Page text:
The German Rex Cat Breed Information – Two German Rex kittens from a 1957 litter of four, descendants of Lämmchen and the straight-coated son Fridolin she had with a stray black tom Blackie acquired by Scheuer-Karpin, were the first two German Rex purposefully bred. On December 19, 1967, Lämmchen passed away. She left a large number of Rex and crossbred progeny, the last of whom was born in 1962, and the majority of whom were used to enhance other breeds, such as the Cornish Rex, which had skin problems due to being descended from genetically impoverished thoroughbred blood.
The lineage was saved in 1968 thanks to the efforts of the GDR cattery vom Grund, which purchased the last three Rex descendants of Lämmchen that were not sold overseas and supplemented the lineage with European Shorthair and mixed-breeds.
Kater Munk, a cat born in 1931 in a village near Königsberg, German Reich (today’s Kaliningrad, Russia), was an early Rex-type cat from Germany. One other curly cat in the litter was castrated at a young age. Munk’s genes were widely disseminated throughout the village’s cats until his death in 1945. Kater Munk was not linked to the German Rex breed and was never bred, according to German Rex researchers. The Schneiders admired the robust tom with a passion for catching fish from the family’s garden pond for himself, not for his curly coat.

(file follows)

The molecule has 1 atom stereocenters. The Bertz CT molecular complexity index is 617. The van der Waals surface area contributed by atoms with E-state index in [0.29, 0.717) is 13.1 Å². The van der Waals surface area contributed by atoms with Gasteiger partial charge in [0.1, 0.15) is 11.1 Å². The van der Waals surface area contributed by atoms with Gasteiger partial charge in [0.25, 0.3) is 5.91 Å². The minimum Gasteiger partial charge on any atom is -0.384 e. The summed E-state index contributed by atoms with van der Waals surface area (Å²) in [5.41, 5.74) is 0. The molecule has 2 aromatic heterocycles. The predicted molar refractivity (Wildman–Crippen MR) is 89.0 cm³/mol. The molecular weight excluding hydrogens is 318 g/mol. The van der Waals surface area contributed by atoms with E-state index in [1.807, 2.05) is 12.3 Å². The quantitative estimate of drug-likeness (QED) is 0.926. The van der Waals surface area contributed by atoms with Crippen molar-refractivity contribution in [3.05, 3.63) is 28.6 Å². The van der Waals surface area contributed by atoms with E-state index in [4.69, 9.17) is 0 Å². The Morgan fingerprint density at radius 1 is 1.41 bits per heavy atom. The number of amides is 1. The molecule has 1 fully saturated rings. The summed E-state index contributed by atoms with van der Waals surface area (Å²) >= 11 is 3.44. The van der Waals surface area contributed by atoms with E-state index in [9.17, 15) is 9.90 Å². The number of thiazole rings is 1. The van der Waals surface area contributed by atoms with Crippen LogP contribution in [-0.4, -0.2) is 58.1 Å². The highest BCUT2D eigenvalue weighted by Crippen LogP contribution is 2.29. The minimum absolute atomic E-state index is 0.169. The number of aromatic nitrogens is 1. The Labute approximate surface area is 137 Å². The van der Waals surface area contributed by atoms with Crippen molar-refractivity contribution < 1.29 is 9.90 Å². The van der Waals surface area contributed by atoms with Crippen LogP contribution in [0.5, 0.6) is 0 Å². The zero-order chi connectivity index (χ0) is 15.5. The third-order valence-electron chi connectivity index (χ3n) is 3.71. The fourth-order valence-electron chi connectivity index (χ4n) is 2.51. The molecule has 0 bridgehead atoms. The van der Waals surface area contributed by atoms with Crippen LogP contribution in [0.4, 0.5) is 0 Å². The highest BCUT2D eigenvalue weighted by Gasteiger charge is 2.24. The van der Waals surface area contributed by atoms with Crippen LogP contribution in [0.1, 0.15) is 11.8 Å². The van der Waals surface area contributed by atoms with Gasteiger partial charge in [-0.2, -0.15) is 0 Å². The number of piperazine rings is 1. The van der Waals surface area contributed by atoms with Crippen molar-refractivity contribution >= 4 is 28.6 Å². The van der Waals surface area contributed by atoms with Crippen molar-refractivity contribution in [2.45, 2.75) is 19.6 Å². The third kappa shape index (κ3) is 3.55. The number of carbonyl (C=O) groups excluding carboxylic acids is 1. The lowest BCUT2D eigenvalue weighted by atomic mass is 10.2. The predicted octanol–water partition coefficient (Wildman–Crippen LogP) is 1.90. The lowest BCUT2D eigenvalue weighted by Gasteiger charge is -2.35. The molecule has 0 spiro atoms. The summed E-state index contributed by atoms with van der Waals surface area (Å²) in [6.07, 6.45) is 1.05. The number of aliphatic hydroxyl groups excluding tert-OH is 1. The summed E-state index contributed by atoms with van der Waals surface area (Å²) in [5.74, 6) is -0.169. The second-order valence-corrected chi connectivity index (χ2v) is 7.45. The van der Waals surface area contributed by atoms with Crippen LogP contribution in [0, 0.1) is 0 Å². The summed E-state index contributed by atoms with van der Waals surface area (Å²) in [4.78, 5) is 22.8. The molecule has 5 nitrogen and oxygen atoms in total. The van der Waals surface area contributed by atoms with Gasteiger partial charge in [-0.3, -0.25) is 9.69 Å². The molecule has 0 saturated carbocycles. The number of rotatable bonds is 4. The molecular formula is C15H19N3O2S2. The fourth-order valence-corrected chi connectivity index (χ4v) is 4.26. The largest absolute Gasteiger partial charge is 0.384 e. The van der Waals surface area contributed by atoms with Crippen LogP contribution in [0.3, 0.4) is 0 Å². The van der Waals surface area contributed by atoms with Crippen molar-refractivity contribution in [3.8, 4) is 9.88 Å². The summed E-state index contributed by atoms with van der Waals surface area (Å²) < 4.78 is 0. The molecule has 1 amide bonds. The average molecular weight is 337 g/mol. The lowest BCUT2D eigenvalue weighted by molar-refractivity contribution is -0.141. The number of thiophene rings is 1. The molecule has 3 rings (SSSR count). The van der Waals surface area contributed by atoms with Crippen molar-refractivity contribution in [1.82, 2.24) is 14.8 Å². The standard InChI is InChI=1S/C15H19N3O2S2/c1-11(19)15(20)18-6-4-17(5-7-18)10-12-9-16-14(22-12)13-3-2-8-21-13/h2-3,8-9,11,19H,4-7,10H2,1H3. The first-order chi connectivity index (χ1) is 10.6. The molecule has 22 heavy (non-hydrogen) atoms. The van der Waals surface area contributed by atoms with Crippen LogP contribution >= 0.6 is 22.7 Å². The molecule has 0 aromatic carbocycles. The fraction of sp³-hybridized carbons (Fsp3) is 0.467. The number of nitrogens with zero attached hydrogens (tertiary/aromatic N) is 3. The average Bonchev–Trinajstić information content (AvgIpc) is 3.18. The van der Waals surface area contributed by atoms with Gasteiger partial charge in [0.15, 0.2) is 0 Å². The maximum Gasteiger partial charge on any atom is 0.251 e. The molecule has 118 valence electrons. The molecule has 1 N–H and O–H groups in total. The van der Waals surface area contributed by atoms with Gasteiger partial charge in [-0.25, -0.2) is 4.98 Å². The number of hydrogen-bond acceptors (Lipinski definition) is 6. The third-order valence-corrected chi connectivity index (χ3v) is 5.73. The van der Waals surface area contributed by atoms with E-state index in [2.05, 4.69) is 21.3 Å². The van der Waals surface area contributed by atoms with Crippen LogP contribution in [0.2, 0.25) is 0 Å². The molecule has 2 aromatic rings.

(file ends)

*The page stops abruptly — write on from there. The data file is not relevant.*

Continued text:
In the late 1950s, another Rex cat was discovered in Berlin-Buch. Schnurzel, a tom, subsequently assisted to German Rex breeding; it is unknown how he was related to Lämmchen, but he was most likely her grandson, as Scheuer-Karpin would let her cats roam freely over Buch’s gardens and forests. Even now, the genetic remnant of Lämmchen, if not Munk, may be found in the Berlin area, albeit it is almost certainly unrelated to Lämmchen. His descendants may, however, have led to the modern German Rex bloodline.
The German Rex Cat Breed is a medium-sized cat with medium-length thin legs. The head is round, with broad, open ears and well-developed cheeks. The eyes are medium in size and have colors that match the coat color. The coat is soft and short, and it curls easily. The whiskers curl as well, though not as much as in the Cornish Rex. They could be almost straight. Coats of any color, even white, are permitted.
The body development is heavier than in Cornish Rexes, and it resembles that of European Shorthairs. The German Rex’s main distinguishing trait is its short, smooth coat with incredibly short awn hairs.
A German Rex cat is extremely friendly and forms a strong bond with its owner fast. It’s vivacious, witty, and perceptive. It has a temperament similar to that of a Cornish Rex. These cats have a friendly, lively nature that can help to brighten up any gloomy situation. They are gregarious and get along well with people of all ages, including adults, children, and other household pets. They have a lot of patience, despite their energy and activity. The Rex cats are extremely loyal to their owners and like spending time with them. They enjoy being snuggled and touched when lying down in a calm state.
Training and Caring
The German Rex’s strong intelligence allows it to swiftly comprehend its instruction and form new routines. Make sure it receives some basic training in order to establish the general manners required of a household pet. The German Rex is a short-haired breed that does not require much maintenance. It simply needs weekly brushing with a bristle or fine comb to smooth its hair, in addition to checking its ears and eyes for infections. Because German Rex Cats don’t have enough hair to absorb oil, they get greasy quickly and need to be bathed frequently.